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10,300 Gallons Of Milk For Hungry Families

Hundreds of local families who stock their kitchens with help from Feeding South Dakota can now add milk to their cereal. That’s thanks to a drive that motivated individuals and businesses to donate 10,300 gallons of milk. People filling their carts during September paid extra to send milk to Feeding South Dakota. Their donations are now out for delivery.

Monday a refrigerated truck backed up to the Feeding South Dakota building. Four hundred gallons rolled out of the cooler and into the warehouse. The milk is the first installment of more than 10,000 gallons. 

Matt Gassen is executive director of Feeding South Dakota.

Credit Kealey Bultena / SDPB
Feeding South Dakota's Matt Gassen with The Rev from KBAD Radio.

"I don’t know the last time you’d go to the store and buy a gallon of milk, but it’s not cheap, really," Gassen says. "It’s got a cost to it. So when you’re on a budget and you’re looking at those things, I think that’s one of the things that maybe, as you’re going through a grocery store, that you probably walk past, right? Because you think, ‘Well, I don’t need milk. I can drink water.’"

Without this donation, Gassen says Feeding South Dakota rations the milk it offers.

“Part of what we have on our shelves is cereal, and we know that the cereal is primarily geared toward the children. We know that dry cereal really stinks, and you really want milk. So we really kind of reserved that for families with children,” Gassen says. “Then if we had enough, our next priority would be for seniors because milk is important to them from both a nutritional standpoint and what it does for their bodies, bones, those kinds of things."

"We want to get milk into the hands of a lot of kids and families." - Craig Lehan, Dean Foods

Gassen says people rarely donate dairy products in part because there’s little overproduction dairy suppliers can contribute.

Craig Lehan with Dean Foods/Land O Lakes in Sioux Falls says people checking out at Hy-Vee stores donated gallons with their grocery purchases.

"They’re able to have milk at their table, and so their thoughts, too – as well as ours, why we put the program on – is we want to get milk into the hands of a lot of kids and families who would like to have milk at their dinner table or breakfast table but they unfortunately can’t," Lehan says.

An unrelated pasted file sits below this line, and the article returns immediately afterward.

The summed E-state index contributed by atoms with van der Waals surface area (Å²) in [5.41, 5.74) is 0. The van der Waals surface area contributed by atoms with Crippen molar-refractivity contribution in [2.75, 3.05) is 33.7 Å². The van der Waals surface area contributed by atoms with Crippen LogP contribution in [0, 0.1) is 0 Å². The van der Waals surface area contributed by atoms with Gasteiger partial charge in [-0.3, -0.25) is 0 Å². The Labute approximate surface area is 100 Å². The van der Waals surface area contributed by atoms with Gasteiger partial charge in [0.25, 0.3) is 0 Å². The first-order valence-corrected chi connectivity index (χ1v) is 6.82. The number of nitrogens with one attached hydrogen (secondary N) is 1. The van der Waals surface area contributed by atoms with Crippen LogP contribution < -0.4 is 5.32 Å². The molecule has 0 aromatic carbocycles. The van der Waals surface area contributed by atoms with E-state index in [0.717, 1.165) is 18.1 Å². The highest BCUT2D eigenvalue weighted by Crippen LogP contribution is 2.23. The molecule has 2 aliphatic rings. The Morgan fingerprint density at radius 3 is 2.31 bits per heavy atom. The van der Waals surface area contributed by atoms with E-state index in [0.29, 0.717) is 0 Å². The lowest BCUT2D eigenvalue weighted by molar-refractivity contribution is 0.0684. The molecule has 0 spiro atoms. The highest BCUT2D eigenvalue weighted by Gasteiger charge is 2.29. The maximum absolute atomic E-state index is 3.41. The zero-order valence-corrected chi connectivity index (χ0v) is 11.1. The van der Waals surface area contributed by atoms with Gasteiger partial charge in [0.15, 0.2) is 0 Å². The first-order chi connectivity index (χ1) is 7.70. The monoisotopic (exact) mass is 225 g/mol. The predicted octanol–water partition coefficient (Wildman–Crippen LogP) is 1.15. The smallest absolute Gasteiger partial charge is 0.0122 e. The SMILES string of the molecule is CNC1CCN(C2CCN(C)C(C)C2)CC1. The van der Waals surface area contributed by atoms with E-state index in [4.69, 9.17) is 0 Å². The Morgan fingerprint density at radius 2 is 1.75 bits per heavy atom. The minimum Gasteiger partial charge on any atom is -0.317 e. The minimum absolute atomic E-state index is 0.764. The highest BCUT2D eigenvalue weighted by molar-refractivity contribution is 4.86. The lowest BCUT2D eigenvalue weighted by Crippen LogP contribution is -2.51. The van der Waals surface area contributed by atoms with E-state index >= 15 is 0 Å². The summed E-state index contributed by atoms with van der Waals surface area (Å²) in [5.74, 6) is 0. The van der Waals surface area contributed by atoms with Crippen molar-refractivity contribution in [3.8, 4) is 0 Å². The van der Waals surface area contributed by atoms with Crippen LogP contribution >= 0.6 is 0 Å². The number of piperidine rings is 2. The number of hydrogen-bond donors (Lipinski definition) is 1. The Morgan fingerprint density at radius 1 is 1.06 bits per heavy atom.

Hunger advocates say they have trouble getting donations because dairy spoils quickly.

Credit Kealey Bultena / SDPB
Hy-Vee store director Andy Sutton; Craig Lehan with Dean Foods/Land O Lakes

Andy Sutton is store director at a Sioux Falls Hy-Vee. He says Feeding South Dakota will receive 400 gallons of milk each week to keep the product fresh.

"We’re happy to partner with Dean Foods/Land O Lakes so that we can get fresh milk to Feeding South Dakota every week, and it’s just a great fundraiser to get that perishable item to the customer," Sutton says.

Hy-Vee and Dean Foods/Land O Lakes each added 1,000 gallons to the donation.

Shoppers found encouragement at the checkout and on the radio. Broadcasters with the radio station KBAD motivated people to donate gallons of milk at the stores.

Jeff Koller is known as The Rev on the radio. He says he reminded listeners that people in need often struggle quietly.

“Well, it could be the person living next door to you that has three kids that can’t afford milk for their cereal in the morning. It could be the grandma down on the corner on your block who doesn’t have any milk in her fridge, either. You know, and they’re not going to come over to you and as you for it,” Koller says.

The milk drive is part of a national dairy campaign, but supporters say people are generous when donating a local product – like milk – to local families.

November 28 is Giving Tuesday. Every dollar donated online to Feeding South Dakota is matched dollar-for-dollar until midnight. For a link to donate or to find out how to access support, visit Feeding South Dakota’s website at this link.

Credit Kealey Bultena / SDPB

Kealey Bultena grew up in South Dakota, where her grandparents took advantage of the state’s agriculture at nap time, tricking her into car rides to “go see cows.” Rarely did she stay awake long enough to see the livestock, but now she writes stories about the animals – and the legislature and education and much more. Kealey worked in television for four years while attending the University of South Dakota. She started interning with South Dakota Public Broadcasting in September 2010 and accepted a position with television in 2011. Now Kealey is the radio news producer stationed in Sioux Falls. As a multi-media journalist, Kealey prides herself on the diversity of the stories she tells and the impact her work has on people across the state. Kealey is always searching for new ideas. Let her know of a great story! Find her on Facebook and twitter (@KealeySDPB).